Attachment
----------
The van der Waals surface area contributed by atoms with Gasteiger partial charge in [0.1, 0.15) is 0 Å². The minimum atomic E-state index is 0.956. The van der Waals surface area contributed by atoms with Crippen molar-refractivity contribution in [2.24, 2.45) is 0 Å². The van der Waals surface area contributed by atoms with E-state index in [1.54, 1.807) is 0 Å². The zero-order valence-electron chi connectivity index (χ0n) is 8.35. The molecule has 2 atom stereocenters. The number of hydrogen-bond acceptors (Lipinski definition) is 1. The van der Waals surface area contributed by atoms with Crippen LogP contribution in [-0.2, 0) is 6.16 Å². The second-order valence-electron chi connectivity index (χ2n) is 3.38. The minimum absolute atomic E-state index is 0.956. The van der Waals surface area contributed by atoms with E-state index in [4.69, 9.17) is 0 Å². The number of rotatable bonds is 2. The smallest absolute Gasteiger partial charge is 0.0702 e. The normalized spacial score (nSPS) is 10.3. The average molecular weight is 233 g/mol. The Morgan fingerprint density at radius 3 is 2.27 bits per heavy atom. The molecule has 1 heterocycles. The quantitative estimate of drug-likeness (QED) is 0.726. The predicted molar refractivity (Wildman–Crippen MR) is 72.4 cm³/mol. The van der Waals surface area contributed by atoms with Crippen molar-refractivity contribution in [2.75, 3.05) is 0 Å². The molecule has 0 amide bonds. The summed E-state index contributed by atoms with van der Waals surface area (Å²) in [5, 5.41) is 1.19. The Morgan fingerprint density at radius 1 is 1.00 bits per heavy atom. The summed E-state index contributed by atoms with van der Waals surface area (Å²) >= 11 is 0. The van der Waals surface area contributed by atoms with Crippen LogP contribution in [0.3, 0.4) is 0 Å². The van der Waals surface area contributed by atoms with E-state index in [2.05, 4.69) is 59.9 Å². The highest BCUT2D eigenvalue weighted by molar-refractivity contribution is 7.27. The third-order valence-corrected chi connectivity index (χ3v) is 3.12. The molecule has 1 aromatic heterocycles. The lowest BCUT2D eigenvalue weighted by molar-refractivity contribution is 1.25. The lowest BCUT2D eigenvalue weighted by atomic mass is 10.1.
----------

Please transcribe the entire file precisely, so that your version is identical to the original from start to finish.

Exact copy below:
The van der Waals surface area contributed by atoms with Gasteiger partial charge in [0.1, 0.15) is 0 Å². The minimum atomic E-state index is 0.956. The van der Waals surface area contributed by atoms with Crippen molar-refractivity contribution in [2.24, 2.45) is 0 Å². The van der Waals surface area contributed by atoms with E-state index in [1.54, 1.807) is 0 Å². The zero-order valence-electron chi connectivity index (χ0n) is 8.35. The molecule has 2 atom stereocenters. The number of hydrogen-bond acceptors (Lipinski definition) is 1. The van der Waals surface area contributed by atoms with Crippen LogP contribution in [-0.2, 0) is 6.16 Å². The second-order valence-electron chi connectivity index (χ2n) is 3.38. The minimum absolute atomic E-state index is 0.956. The van der Waals surface area contributed by atoms with E-state index in [4.69, 9.17) is 0 Å². The number of rotatable bonds is 2. The smallest absolute Gasteiger partial charge is 0.0702 e. The normalized spacial score (nSPS) is 10.3. The average molecular weight is 233 g/mol. The Morgan fingerprint density at radius 3 is 2.27 bits per heavy atom. The molecule has 1 heterocycles. The quantitative estimate of drug-likeness (QED) is 0.726. The predicted molar refractivity (Wildman–Crippen MR) is 72.4 cm³/mol. The van der Waals surface area contributed by atoms with Crippen molar-refractivity contribution in [2.75, 3.05) is 0 Å². The molecule has 0 amide bonds. The summed E-state index contributed by atoms with van der Waals surface area (Å²) in [5, 5.41) is 1.19. The Morgan fingerprint density at radius 1 is 1.00 bits per heavy atom. The summed E-state index contributed by atoms with van der Waals surface area (Å²) >= 11 is 0. The van der Waals surface area contributed by atoms with Crippen LogP contribution in [0.3, 0.4) is 0 Å². The van der Waals surface area contributed by atoms with E-state index in [2.05, 4.69) is 59.9 Å². The highest BCUT2D eigenvalue weighted by molar-refractivity contribution is 7.27. The third-order valence-corrected chi connectivity index (χ3v) is 3.12. The molecule has 1 aromatic heterocycles. The lowest BCUT2D eigenvalue weighted by molar-refractivity contribution is 1.25. The lowest BCUT2D eigenvalue weighted by atomic mass is 10.1.